When people in Florida get a divorce, they may have some property to divide, including retirement assets. For some retirement accounts, a document known as a qualified domestic relations order is necessary.
Benefits of filing promptly
The person who has the retirement account is called a “participant” in the QDRO, and the other spouse is referred to as the “alternate payee.” It is best to obtain the QDRO at the time of the divorce and submit it to the plan. Once the participant retires and begins drawing benefits, the alternate payee cannot get retroactive benefits if the QDRO has not yet been submitted. Having the QDRO in place during or shortly after the divorce can ensure that no payments are missed.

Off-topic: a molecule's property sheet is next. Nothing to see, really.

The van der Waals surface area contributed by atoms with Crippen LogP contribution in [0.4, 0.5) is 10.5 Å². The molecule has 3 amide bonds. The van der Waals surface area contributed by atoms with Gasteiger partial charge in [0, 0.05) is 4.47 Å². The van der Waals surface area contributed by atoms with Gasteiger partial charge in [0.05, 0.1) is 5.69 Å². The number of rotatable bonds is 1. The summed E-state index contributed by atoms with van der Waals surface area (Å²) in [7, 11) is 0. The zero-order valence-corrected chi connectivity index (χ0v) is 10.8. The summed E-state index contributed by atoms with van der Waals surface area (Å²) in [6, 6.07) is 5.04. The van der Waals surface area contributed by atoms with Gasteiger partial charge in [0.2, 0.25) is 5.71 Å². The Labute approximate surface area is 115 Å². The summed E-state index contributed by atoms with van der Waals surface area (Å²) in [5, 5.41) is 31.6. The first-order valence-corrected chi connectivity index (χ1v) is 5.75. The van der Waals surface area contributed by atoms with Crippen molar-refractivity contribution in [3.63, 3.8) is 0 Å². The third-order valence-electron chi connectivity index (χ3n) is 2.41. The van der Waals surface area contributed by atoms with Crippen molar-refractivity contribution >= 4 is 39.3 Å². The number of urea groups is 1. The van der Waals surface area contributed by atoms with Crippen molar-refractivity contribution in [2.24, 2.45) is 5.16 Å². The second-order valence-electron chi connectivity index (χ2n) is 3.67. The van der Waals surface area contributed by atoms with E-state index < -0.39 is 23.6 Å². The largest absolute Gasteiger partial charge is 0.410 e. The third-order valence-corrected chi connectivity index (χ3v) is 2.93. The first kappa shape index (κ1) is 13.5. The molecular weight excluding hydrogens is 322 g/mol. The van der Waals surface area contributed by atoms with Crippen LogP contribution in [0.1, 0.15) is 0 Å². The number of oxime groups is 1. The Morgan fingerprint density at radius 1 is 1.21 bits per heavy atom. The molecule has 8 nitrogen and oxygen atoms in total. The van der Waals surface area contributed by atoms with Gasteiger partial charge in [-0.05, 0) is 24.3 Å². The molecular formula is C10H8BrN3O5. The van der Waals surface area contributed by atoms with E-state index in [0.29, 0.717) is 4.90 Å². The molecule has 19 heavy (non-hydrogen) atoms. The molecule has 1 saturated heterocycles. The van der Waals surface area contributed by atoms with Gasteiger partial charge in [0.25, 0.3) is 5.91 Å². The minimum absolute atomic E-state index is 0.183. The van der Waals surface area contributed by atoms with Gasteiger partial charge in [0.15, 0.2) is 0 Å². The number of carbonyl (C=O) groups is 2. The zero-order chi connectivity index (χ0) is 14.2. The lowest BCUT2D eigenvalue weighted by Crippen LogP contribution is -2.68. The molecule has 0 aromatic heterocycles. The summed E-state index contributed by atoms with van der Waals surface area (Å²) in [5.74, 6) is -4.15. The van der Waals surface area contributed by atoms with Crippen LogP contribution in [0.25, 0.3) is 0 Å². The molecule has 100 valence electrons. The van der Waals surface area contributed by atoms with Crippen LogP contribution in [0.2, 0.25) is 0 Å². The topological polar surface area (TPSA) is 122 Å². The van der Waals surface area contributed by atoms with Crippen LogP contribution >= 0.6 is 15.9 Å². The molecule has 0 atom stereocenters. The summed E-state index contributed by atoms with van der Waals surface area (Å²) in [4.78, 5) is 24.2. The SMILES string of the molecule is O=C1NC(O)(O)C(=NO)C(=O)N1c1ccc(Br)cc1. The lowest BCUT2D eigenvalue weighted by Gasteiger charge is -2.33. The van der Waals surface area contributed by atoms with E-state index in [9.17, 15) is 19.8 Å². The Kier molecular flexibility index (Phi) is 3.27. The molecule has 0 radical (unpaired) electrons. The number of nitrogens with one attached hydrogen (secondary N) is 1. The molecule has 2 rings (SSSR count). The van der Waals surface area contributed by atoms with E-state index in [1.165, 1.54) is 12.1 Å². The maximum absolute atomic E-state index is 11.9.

If the participant dies before the plan receives the QDRO, it will not be rejected on the grounds of the participant’s death, but no alterations in the plan terms can be made. If the divorce is the second one for the participant and the first spouse also filed a QDRO, this does not prevent the filing of a second one. However, simply having a divorce decree may be insufficient for getting a portion of this asset.
People who have retirement accounts or other complicated property to divide in a divorce may want to consult an attorney throughout the process. It is important that the correct steps are taken to minimize any taxes or penalties. For example, a QDRO is not required to split an IRA, but there may be other necessary steps. Since Florida is not a community property state, property division is supposed to be equitable. This is not the same as dividing all property equally. If a couple goes to court instead of negotiating an agreement, a judge may look at a number of factor in determining an equitable division.